Burma–sorry, but I just can’t bring myself to call it Myanmar–was for decades rules by a bunch of ultra-repressive military thugs. But with things now opening up, it turns out that there was a metal underground in the country all along. The Daily Beast reports:
YANGON, Burma — This commercial capital might be a daylight city, but 19th Street in Chinatown comes alive after dark. Visitors down rounds of 80-cent mojitos and sip Myanmar Beer, but locals seem to prefer imported lagers, like Singapore’s Tiger or Thailand’s Chang. Whatever their poison of choice, it’s the perfect way to wind down and wash away the unavoidable dust and grime. Even among the Southeast Asian countries, Burma is cheap, and remains relatively untouched.
A stroll in downtown Yangon means exposure to all manner of sensory assault. Masticated betel nuts and their juice stain red the sidewalks and outer walls of every building. Car horns never stop. Loudspeakers blast looped messages asking passers-by to drop a few spare notes into an alms bowl. Sugar cane juicers, dessert mixers, and mohinga noodle sellers never stop slinging out their offerings. Color, smell, sound—it never ceases as long as there is daylight. Under technicolor tents, it’s impossible to miss the hawkers selling pirated DVDs and MP3 collections. The Interview can be bought for 400 kyat, or a little under US$0.40. A disc holding thousands of songs, collecting Ariana Grande and Metallica into the same volume, goes for about the same rate. There’s no shortage of foreign media in Burma’s biggest and most famous city, and it’s being consumed like never before.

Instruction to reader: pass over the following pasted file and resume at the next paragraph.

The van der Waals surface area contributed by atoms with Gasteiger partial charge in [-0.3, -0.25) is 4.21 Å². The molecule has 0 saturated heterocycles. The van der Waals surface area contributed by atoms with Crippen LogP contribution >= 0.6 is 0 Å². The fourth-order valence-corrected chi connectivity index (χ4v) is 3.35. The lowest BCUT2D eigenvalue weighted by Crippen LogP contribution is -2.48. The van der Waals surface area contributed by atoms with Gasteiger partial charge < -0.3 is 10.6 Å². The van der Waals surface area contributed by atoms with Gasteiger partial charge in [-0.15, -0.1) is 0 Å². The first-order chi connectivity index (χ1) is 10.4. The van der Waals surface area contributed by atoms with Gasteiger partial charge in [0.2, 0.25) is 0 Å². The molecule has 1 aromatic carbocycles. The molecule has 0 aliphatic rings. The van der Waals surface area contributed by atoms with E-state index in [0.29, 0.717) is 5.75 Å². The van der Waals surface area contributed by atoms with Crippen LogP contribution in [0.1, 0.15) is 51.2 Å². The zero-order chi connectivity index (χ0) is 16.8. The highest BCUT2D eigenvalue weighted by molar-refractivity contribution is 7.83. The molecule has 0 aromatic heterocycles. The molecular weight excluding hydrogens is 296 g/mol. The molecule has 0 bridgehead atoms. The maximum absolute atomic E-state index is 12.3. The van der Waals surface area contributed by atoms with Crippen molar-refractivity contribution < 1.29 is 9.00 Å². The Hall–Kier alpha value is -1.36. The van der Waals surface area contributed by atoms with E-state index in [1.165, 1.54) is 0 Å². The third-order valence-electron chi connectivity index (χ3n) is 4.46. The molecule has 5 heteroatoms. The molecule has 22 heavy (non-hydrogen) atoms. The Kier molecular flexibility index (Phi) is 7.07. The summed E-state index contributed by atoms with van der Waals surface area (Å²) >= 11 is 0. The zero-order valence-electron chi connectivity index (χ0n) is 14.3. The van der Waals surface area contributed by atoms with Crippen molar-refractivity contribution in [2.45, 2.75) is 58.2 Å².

Over chilled bottled beers and barbecued chicken bits, Moe Lone shared his love for heavy metal. “I like [Iowa-based] Slipknot and [Osaka-rooted] Crossfaith,” he said, “but I listen to so many others too.” Moe is the lead singer of a Burmese heavy metal band called Darkest Tears From My Heart. They’ve been around since 2007, growing from two members to a roster of the current five. Last year, Moe Lone’s band released a joint-album with three other Burmese heavy metal bands, and it is currently the seventh best selling album in the country, but they still only play two or three shows a year. The permits for public music performances in Yangon are too expensive, usually in the range of US$700 to US$1,000, and venues aren’t too receptive to their style of music. Worse yet, in a city prone to power cuts, playing a live show means blowing the fuse several times when the band is on stage.